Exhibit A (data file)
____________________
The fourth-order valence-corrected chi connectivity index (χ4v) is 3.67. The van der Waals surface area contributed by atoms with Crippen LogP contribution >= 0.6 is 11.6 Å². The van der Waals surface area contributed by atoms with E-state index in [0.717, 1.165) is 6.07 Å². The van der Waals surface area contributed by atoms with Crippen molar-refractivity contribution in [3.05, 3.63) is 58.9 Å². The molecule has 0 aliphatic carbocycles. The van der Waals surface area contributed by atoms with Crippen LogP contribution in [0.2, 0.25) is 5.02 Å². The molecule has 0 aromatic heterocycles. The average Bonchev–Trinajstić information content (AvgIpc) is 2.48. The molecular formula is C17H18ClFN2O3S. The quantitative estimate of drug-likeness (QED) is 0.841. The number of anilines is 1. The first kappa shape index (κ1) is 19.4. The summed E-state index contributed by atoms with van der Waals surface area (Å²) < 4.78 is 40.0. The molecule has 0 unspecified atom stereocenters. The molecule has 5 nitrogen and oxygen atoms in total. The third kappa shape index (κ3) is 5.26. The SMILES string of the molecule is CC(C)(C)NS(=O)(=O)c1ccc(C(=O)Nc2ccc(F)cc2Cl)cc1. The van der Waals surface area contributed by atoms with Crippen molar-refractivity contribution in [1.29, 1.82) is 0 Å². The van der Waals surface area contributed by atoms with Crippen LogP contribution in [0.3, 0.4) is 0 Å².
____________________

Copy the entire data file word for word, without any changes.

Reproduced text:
The fourth-order valence-corrected chi connectivity index (χ4v) is 3.67. The van der Waals surface area contributed by atoms with Crippen LogP contribution >= 0.6 is 11.6 Å². The van der Waals surface area contributed by atoms with E-state index in [0.717, 1.165) is 6.07 Å². The van der Waals surface area contributed by atoms with Crippen molar-refractivity contribution in [3.05, 3.63) is 58.9 Å². The molecule has 0 aliphatic carbocycles. The van der Waals surface area contributed by atoms with Crippen LogP contribution in [0.2, 0.25) is 5.02 Å². The molecule has 0 aromatic heterocycles. The average Bonchev–Trinajstić information content (AvgIpc) is 2.48. The molecular formula is C17H18ClFN2O3S. The quantitative estimate of drug-likeness (QED) is 0.841. The number of anilines is 1. The first kappa shape index (κ1) is 19.4. The summed E-state index contributed by atoms with van der Waals surface area (Å²) < 4.78 is 40.0. The molecule has 0 unspecified atom stereocenters. The molecule has 5 nitrogen and oxygen atoms in total. The third kappa shape index (κ3) is 5.26. The SMILES string of the molecule is CC(C)(C)NS(=O)(=O)c1ccc(C(=O)Nc2ccc(F)cc2Cl)cc1. The van der Waals surface area contributed by atoms with Crippen molar-refractivity contribution in [1.29, 1.82) is 0 Å². The van der Waals surface area contributed by atoms with Crippen LogP contribution in [0.3, 0.4) is 0 Å².